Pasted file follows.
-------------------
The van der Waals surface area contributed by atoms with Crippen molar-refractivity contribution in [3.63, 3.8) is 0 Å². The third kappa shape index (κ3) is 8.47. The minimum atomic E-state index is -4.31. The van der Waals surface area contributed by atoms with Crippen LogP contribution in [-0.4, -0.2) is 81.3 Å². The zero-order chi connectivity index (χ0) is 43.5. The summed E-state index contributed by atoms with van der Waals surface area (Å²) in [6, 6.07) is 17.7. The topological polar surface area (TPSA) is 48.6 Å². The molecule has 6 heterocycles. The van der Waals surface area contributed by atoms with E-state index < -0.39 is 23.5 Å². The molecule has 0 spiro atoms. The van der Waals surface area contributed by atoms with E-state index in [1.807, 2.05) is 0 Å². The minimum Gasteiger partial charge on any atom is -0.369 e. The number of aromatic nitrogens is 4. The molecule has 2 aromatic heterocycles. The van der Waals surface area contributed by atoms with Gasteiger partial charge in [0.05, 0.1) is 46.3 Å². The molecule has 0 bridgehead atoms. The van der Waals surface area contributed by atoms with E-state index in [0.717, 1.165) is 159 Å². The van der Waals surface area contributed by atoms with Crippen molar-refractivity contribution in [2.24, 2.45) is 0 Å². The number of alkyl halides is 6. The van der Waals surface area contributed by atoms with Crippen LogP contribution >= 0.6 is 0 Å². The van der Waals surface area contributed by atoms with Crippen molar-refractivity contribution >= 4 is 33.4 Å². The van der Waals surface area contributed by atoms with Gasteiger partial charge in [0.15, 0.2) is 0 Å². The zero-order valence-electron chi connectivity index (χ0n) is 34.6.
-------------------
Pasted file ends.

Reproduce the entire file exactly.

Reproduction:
The van der Waals surface area contributed by atoms with Crippen molar-refractivity contribution in [3.63, 3.8) is 0 Å². The third kappa shape index (κ3) is 8.47. The minimum atomic E-state index is -4.31. The van der Waals surface area contributed by atoms with Crippen LogP contribution in [-0.4, -0.2) is 81.3 Å². The zero-order chi connectivity index (χ0) is 43.5. The summed E-state index contributed by atoms with van der Waals surface area (Å²) in [6, 6.07) is 17.7. The topological polar surface area (TPSA) is 48.6 Å². The molecule has 6 heterocycles. The van der Waals surface area contributed by atoms with E-state index < -0.39 is 23.5 Å². The molecule has 0 spiro atoms. The van der Waals surface area contributed by atoms with E-state index in [1.807, 2.05) is 0 Å². The minimum Gasteiger partial charge on any atom is -0.369 e. The number of aromatic nitrogens is 4. The molecule has 2 aromatic heterocycles. The van der Waals surface area contributed by atoms with Gasteiger partial charge in [0.05, 0.1) is 46.3 Å². The molecule has 0 bridgehead atoms. The van der Waals surface area contributed by atoms with E-state index in [0.717, 1.165) is 159 Å². The van der Waals surface area contributed by atoms with Crippen molar-refractivity contribution in [2.24, 2.45) is 0 Å². The number of alkyl halides is 6. The van der Waals surface area contributed by atoms with Crippen LogP contribution >= 0.6 is 0 Å². The van der Waals surface area contributed by atoms with Crippen molar-refractivity contribution >= 4 is 33.4 Å². The van der Waals surface area contributed by atoms with Gasteiger partial charge in [0.15, 0.2) is 0 Å². The zero-order valence-electron chi connectivity index (χ0n) is 34.6.